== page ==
Their bodies are buried in peace; but their names liveth for evermore.
Their Duty Done
A tribute to the men and women of the East Gippsland Region who Died as a result of their participation in World War One : 1914 - 1919
 146 Private Albert George Stapleton – Cann River Killed in Action 25 April 1915
….. had several rifles smashed by projectiles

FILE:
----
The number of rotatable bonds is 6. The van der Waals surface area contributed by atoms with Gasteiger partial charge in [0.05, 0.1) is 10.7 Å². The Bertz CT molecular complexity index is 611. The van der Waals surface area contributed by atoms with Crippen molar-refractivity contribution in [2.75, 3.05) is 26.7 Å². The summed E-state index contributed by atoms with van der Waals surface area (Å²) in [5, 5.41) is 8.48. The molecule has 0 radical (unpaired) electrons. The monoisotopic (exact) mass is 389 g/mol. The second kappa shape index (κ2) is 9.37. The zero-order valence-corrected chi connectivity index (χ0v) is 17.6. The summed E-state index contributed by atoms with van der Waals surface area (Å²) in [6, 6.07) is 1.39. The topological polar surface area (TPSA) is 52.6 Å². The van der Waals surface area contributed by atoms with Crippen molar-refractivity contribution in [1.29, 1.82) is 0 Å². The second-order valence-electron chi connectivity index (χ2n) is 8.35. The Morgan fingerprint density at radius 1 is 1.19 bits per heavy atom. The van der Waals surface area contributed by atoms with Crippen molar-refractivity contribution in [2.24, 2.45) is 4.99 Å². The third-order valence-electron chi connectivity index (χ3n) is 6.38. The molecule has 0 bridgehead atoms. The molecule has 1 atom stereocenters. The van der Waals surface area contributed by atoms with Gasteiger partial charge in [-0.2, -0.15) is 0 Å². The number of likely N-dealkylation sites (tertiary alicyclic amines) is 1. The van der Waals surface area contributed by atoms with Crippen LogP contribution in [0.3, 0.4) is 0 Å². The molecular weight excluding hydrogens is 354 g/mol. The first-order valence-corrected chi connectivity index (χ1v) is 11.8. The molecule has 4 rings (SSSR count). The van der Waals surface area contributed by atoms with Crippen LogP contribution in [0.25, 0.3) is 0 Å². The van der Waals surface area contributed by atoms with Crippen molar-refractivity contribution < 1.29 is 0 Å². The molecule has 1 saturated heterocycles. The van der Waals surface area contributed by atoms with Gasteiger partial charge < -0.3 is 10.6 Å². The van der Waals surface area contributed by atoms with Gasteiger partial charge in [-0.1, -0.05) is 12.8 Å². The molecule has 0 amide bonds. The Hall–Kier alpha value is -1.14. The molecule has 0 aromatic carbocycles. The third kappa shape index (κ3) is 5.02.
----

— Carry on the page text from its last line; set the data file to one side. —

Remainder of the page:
Rev. Stapleton was one of the first ministers to go to war when he signed up on 25 August 1914. He did not serve as a chaplain but rather on the front line with the 5 th  Battalion. His father had been with the Royal Artillery in England when has was born so that, as he said at the time of enlisting, the fighting instinct had been born in him. He was a Methodist Home Missionary and spent 2½ years at Cann River where he built the first Methodist Church in Croajingolong. At Cann River he was held in great esteem. He had spent five years in a rifle club and probably felt well prepared for battle but Stapleton like many others who died on 25 April simply disappeared after the first day with no remains being found for burial. He had sailed with fellow East Gippsland men Fethers, Brownell and Pyle with the four of them dying on the same day. Signaller Bassett wrote home that after our landing at Gallipoli I saw him [Stapleton] again, and found that he had escaped any serious injury, though he had had several rifles smashed by projectiles, and had been in the thick of the fighting all the time. Always he was smilingly optimistic and working hard. He kept going all night carrying in the wounded when he might have been sleeping – a characteristic action. His comrades in the company had a great admiration for him. At all times and in all places, in camp or in the field of battle, in all sorts of difficult positions, no one ever found him anything than what he was – a perfect Christian gentleman. I owe him a great deal. He is remembered on the Lone Pine memorial and also on the Cann River memorial. He was 26 years old.